Making the trek to Camp Wingmann has become a summertime tradition for many youths in the Diocese of Central Florida, and this year proved especially rewarding.
Three youths from St. Richard’s Episcopal Church in Winter Park won scholarships related to their participation in the 2017 Camp Wingmann summer camps, according to St. Richard’s rector, the Rev. Alison Harrity. In all, six youths from St. Richard’s attended various sessions throughout the summer during the camp’s middle and high school weeks.
One St. Richard’s youth received a scholarship from the diocese, and two others received scholarships from a special fund at St. Richard’s. “The Greysen Bernardi Youth Scholarship Fund was started last year in honor of 3-year-old Greysen, who died suddenly in 2015,” Harrity said. “His parents give $400 a year to ensure that those in need from St. Richard’s can go to Camp Wingmann or participate in other youth events.”
Harrity herself got a meaningful experience from Camp Wingmann, where she has served as a chaplain for four years. “I appreciate the love and care and respect that is shown to all people through the week at Camp Wingmann,” she said.
The St. Richard’s rector also said her children are Camp Wingmann veterans. “My children have been attending Camp Wingmann since 2012,” Harrity said. “Libby is now going into ninth grade, and Spencer didn’t attend this summer as a rising 11th-grader because he has a summer job. They both have fond memories of it.”
Camp Wingmann was scheduled to hold six weeklong camps over a seven-week period in June and July. Sponsored by the Diocese of Central Florida, the Camp Wingmann summer camps have been held for almost 60 years.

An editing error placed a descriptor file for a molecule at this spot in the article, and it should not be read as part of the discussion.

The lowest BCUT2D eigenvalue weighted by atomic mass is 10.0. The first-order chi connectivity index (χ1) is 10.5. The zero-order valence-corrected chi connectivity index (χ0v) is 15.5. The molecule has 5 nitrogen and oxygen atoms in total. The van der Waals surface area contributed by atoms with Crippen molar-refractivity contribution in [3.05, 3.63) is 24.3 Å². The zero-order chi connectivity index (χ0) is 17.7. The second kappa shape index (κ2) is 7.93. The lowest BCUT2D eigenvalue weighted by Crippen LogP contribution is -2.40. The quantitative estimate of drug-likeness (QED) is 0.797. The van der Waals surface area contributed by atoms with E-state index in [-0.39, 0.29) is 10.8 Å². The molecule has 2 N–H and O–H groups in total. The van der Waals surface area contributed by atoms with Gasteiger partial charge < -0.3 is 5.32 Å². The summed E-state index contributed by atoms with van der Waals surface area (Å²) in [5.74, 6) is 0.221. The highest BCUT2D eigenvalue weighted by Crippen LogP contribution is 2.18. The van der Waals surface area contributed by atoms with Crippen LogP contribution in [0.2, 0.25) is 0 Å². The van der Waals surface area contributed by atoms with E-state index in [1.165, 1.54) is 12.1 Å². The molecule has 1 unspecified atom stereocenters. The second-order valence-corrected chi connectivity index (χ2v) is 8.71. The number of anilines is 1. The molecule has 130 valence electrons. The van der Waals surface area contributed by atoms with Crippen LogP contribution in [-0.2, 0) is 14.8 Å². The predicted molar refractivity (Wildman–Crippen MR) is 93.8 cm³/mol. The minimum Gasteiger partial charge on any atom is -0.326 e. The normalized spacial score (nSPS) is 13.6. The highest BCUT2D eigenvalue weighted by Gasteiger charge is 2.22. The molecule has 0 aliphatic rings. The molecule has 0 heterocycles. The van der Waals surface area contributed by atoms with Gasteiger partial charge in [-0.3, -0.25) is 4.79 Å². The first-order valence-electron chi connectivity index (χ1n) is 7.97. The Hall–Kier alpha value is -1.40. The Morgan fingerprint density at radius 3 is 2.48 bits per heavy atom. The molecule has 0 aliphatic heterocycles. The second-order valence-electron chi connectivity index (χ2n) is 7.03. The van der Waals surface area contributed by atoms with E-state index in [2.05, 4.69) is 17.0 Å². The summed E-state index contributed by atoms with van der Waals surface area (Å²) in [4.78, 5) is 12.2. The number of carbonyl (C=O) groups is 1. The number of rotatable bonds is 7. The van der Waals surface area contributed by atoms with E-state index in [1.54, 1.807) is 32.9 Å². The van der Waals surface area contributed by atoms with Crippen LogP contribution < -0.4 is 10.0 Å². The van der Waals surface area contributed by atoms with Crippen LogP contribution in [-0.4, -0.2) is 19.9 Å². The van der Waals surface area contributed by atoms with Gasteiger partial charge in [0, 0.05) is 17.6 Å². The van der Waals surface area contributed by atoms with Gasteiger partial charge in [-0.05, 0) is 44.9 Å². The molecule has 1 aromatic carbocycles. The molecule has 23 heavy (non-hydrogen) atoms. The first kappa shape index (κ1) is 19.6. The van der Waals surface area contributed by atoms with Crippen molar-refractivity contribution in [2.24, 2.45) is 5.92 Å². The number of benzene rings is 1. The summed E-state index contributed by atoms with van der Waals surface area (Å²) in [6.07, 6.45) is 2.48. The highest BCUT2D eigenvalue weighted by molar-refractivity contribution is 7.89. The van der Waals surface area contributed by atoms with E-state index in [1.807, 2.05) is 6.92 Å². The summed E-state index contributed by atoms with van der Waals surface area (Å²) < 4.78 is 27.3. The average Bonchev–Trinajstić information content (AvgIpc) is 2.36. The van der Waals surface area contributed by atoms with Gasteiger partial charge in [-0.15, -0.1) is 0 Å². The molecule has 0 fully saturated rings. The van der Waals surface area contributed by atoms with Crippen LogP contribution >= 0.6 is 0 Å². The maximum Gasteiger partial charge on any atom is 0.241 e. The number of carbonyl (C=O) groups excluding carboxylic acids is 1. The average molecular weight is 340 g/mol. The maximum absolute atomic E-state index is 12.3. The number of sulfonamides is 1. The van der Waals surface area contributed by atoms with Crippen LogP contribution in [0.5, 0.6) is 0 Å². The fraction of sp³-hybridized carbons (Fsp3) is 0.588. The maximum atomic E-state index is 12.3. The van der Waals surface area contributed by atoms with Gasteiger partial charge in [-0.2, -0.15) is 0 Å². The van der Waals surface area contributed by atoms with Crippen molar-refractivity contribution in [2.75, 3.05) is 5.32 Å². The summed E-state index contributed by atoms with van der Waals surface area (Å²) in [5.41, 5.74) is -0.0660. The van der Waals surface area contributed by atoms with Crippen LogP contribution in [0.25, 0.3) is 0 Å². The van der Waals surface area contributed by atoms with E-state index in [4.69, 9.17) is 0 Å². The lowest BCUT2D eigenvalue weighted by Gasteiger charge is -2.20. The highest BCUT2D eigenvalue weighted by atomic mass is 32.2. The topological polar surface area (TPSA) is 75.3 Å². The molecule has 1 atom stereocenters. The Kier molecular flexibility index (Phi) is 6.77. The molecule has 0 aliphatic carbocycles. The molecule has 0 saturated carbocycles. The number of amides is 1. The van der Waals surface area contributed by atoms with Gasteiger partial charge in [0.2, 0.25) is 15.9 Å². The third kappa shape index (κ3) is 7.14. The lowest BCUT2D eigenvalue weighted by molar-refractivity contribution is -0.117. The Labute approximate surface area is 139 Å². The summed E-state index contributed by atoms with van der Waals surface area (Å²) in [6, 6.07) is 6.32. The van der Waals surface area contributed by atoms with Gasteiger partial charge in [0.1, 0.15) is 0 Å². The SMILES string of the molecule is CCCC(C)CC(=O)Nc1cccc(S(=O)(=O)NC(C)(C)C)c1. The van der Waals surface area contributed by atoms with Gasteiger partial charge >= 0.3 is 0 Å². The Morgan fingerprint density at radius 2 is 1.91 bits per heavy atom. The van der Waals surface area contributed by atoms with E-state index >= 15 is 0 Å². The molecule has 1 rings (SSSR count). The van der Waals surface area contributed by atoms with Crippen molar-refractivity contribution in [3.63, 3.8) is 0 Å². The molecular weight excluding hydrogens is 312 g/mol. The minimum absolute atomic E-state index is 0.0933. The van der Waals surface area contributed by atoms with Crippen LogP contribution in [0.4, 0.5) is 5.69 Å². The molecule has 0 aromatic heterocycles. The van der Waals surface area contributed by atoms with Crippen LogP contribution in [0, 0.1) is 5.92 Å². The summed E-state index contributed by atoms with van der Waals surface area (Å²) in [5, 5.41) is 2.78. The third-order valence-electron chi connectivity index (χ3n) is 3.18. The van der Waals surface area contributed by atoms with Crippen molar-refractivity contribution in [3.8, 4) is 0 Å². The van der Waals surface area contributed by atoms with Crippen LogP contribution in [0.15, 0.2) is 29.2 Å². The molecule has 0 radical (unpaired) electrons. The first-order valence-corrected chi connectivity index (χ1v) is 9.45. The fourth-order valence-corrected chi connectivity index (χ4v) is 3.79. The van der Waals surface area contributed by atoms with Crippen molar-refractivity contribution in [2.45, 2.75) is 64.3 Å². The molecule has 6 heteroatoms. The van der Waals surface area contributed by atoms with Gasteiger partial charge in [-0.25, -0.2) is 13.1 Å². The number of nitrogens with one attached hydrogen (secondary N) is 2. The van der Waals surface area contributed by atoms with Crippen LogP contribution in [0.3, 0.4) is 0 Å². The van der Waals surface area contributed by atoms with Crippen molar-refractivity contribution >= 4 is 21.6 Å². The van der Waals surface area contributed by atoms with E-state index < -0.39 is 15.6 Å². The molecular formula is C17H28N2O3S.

Camps were held for high schoolers, middle schoolers, and third- through fifth-graders. Activities traditionally include canoeing, kayaking, sailboarding, swimming, watching movies, and more.
Father Deke Miller, director at Camp Wingmann, said the camp has been extremely popular throughout all the sessions for decades. Camp Wingmann’s summer camps have run almost nonstop since forming in 1939. There was a period of closure during property ownership transactions, but the camps have been successful otherwise.
Campers stay busy all day, beginning with breakfast, usually around 8 a.m. A morning prayer is then given by a priest, followed by a morning activity.
Lunch is then held, followed by cabin time in which campers can take a nap or rest. A one-hour programming event is then held in which a youth leader, Sunday Bible School leader or priest discusses a topic that is developed around a theme.
The programming event is followed by canteen time in which campers can buy sugar items such as sodas or sweets.
Campers then attend a fun class in which they can learn about music, swimming, or another activity. Youths then head back to their cabins to get ready for dinner, which is usually served around 6 p.m. After dinner, an evening activity is held, followed by bedtime.
Miller said youths also engage in team building and participate in an Olympics competition at the end of camp. The Camp Wingmann director said youths from all around the diocese, as well as some from West Palm Beach, Miami and Fort Lauderdale were expected to attend this summer.